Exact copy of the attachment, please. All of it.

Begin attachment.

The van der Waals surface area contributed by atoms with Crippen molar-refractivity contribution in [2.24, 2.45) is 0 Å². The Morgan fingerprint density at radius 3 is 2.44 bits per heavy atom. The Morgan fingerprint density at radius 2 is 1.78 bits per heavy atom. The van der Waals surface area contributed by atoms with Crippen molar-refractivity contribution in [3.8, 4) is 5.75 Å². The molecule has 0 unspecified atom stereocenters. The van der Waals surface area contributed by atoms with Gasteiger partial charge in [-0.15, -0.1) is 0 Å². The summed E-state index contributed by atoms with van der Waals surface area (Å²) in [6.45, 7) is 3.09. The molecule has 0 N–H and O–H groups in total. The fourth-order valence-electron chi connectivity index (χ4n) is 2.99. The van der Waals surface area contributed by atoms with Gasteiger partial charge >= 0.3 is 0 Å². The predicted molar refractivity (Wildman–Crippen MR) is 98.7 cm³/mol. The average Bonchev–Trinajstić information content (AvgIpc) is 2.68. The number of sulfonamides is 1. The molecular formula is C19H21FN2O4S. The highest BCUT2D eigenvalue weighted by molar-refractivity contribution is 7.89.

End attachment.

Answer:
The van der Waals surface area contributed by atoms with Crippen molar-refractivity contribution in [2.24, 2.45) is 0 Å². The Morgan fingerprint density at radius 3 is 2.44 bits per heavy atom. The Morgan fingerprint density at radius 2 is 1.78 bits per heavy atom. The van der Waals surface area contributed by atoms with Crippen molar-refractivity contribution in [3.8, 4) is 5.75 Å². The molecule has 0 unspecified atom stereocenters. The van der Waals surface area contributed by atoms with Gasteiger partial charge in [-0.15, -0.1) is 0 Å². The summed E-state index contributed by atoms with van der Waals surface area (Å²) in [6.45, 7) is 3.09. The molecule has 0 N–H and O–H groups in total. The fourth-order valence-electron chi connectivity index (χ4n) is 2.99. The van der Waals surface area contributed by atoms with Gasteiger partial charge >= 0.3 is 0 Å². The predicted molar refractivity (Wildman–Crippen MR) is 98.7 cm³/mol. The average Bonchev–Trinajstić information content (AvgIpc) is 2.68. The number of sulfonamides is 1. The molecular formula is C19H21FN2O4S. The highest BCUT2D eigenvalue weighted by molar-refractivity contribution is 7.89.